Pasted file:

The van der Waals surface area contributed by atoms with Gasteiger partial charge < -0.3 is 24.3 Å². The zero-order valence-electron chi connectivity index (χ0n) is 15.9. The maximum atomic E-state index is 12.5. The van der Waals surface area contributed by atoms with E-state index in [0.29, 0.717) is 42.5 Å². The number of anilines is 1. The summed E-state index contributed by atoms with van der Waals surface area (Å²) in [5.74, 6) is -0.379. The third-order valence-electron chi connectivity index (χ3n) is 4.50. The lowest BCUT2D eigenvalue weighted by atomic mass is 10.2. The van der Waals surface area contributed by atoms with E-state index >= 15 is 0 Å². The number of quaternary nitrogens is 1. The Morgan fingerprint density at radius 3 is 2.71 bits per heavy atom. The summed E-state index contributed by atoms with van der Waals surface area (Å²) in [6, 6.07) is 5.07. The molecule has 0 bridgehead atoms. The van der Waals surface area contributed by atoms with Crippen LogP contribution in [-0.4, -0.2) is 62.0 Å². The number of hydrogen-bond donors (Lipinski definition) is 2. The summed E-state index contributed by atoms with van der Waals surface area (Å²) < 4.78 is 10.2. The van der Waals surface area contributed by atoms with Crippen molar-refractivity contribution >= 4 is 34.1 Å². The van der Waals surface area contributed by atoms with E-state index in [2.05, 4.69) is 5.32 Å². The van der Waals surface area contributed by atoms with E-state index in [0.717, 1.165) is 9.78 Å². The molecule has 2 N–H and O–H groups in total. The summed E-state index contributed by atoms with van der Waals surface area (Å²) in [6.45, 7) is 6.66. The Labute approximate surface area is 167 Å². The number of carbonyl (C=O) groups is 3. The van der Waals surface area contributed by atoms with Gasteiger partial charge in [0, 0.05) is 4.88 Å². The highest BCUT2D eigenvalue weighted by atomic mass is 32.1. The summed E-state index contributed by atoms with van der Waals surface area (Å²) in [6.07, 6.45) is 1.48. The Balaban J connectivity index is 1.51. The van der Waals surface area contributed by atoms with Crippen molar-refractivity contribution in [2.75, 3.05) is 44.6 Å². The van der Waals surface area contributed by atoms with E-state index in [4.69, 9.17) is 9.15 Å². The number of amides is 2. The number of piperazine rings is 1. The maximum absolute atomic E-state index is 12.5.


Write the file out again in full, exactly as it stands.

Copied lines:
The van der Waals surface area contributed by atoms with Gasteiger partial charge < -0.3 is 24.3 Å². The zero-order valence-electron chi connectivity index (χ0n) is 15.9. The maximum atomic E-state index is 12.5. The van der Waals surface area contributed by atoms with E-state index in [0.29, 0.717) is 42.5 Å². The number of anilines is 1. The summed E-state index contributed by atoms with van der Waals surface area (Å²) in [5.74, 6) is -0.379. The third-order valence-electron chi connectivity index (χ3n) is 4.50. The lowest BCUT2D eigenvalue weighted by atomic mass is 10.2. The van der Waals surface area contributed by atoms with E-state index >= 15 is 0 Å². The number of quaternary nitrogens is 1. The Morgan fingerprint density at radius 3 is 2.71 bits per heavy atom. The summed E-state index contributed by atoms with van der Waals surface area (Å²) in [6, 6.07) is 5.07. The molecule has 0 bridgehead atoms. The van der Waals surface area contributed by atoms with Crippen LogP contribution in [-0.4, -0.2) is 62.0 Å². The number of hydrogen-bond donors (Lipinski definition) is 2. The summed E-state index contributed by atoms with van der Waals surface area (Å²) < 4.78 is 10.2. The van der Waals surface area contributed by atoms with Crippen molar-refractivity contribution >= 4 is 34.1 Å². The van der Waals surface area contributed by atoms with E-state index in [2.05, 4.69) is 5.32 Å². The van der Waals surface area contributed by atoms with E-state index in [0.717, 1.165) is 9.78 Å². The molecule has 2 N–H and O–H groups in total. The summed E-state index contributed by atoms with van der Waals surface area (Å²) in [6.45, 7) is 6.66. The Labute approximate surface area is 167 Å². The number of carbonyl (C=O) groups is 3. The van der Waals surface area contributed by atoms with Gasteiger partial charge in [0, 0.05) is 4.88 Å². The highest BCUT2D eigenvalue weighted by atomic mass is 32.1. The summed E-state index contributed by atoms with van der Waals surface area (Å²) in [6.07, 6.45) is 1.48. The Balaban J connectivity index is 1.51. The van der Waals surface area contributed by atoms with Crippen molar-refractivity contribution in [2.75, 3.05) is 44.6 Å². The van der Waals surface area contributed by atoms with E-state index in [4.69, 9.17) is 9.15 Å². The number of amides is 2. The number of piperazine rings is 1. The maximum absolute atomic E-state index is 12.5.